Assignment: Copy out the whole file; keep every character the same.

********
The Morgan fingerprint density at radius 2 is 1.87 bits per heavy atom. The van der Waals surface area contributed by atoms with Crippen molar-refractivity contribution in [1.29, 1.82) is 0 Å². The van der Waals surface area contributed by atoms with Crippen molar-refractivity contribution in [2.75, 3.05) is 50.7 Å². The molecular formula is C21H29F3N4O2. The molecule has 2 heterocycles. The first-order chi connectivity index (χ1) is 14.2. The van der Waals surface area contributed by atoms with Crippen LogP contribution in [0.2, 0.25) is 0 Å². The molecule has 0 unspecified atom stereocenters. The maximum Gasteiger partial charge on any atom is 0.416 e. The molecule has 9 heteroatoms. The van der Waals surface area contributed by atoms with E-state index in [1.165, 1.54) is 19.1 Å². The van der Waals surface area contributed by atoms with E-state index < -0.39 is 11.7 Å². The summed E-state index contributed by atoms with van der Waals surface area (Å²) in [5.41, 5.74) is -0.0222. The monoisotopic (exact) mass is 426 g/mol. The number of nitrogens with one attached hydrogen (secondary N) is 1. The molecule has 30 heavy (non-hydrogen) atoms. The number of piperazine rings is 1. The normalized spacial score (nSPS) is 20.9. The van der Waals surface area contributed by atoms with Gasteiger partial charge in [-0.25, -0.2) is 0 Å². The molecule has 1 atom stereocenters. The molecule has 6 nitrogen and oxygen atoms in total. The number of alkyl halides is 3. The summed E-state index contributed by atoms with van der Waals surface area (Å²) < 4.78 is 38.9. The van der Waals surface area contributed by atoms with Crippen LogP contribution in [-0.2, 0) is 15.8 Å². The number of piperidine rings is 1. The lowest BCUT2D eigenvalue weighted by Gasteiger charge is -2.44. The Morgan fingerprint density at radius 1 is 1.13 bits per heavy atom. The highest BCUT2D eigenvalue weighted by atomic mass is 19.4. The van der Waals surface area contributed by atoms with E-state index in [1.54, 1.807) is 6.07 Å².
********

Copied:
The Morgan fingerprint density at radius 2 is 1.87 bits per heavy atom. The van der Waals surface area contributed by atoms with Crippen molar-refractivity contribution in [1.29, 1.82) is 0 Å². The van der Waals surface area contributed by atoms with Crippen molar-refractivity contribution in [2.75, 3.05) is 50.7 Å². The molecular formula is C21H29F3N4O2. The molecule has 2 heterocycles. The first-order chi connectivity index (χ1) is 14.2. The van der Waals surface area contributed by atoms with Crippen LogP contribution in [0.2, 0.25) is 0 Å². The molecule has 0 unspecified atom stereocenters. The maximum Gasteiger partial charge on any atom is 0.416 e. The molecule has 9 heteroatoms. The van der Waals surface area contributed by atoms with E-state index in [1.165, 1.54) is 19.1 Å². The van der Waals surface area contributed by atoms with E-state index < -0.39 is 11.7 Å². The summed E-state index contributed by atoms with van der Waals surface area (Å²) in [5.41, 5.74) is -0.0222. The monoisotopic (exact) mass is 426 g/mol. The number of nitrogens with one attached hydrogen (secondary N) is 1. The molecule has 30 heavy (non-hydrogen) atoms. The number of piperazine rings is 1. The normalized spacial score (nSPS) is 20.9. The van der Waals surface area contributed by atoms with Gasteiger partial charge in [-0.25, -0.2) is 0 Å². The molecule has 1 atom stereocenters. The molecule has 6 nitrogen and oxygen atoms in total. The number of alkyl halides is 3. The summed E-state index contributed by atoms with van der Waals surface area (Å²) < 4.78 is 38.9. The van der Waals surface area contributed by atoms with Crippen LogP contribution in [-0.2, 0) is 15.8 Å². The number of piperidine rings is 1. The lowest BCUT2D eigenvalue weighted by Gasteiger charge is -2.44. The Morgan fingerprint density at radius 1 is 1.13 bits per heavy atom. The highest BCUT2D eigenvalue weighted by atomic mass is 19.4. The van der Waals surface area contributed by atoms with E-state index in [1.54, 1.807) is 6.07 Å².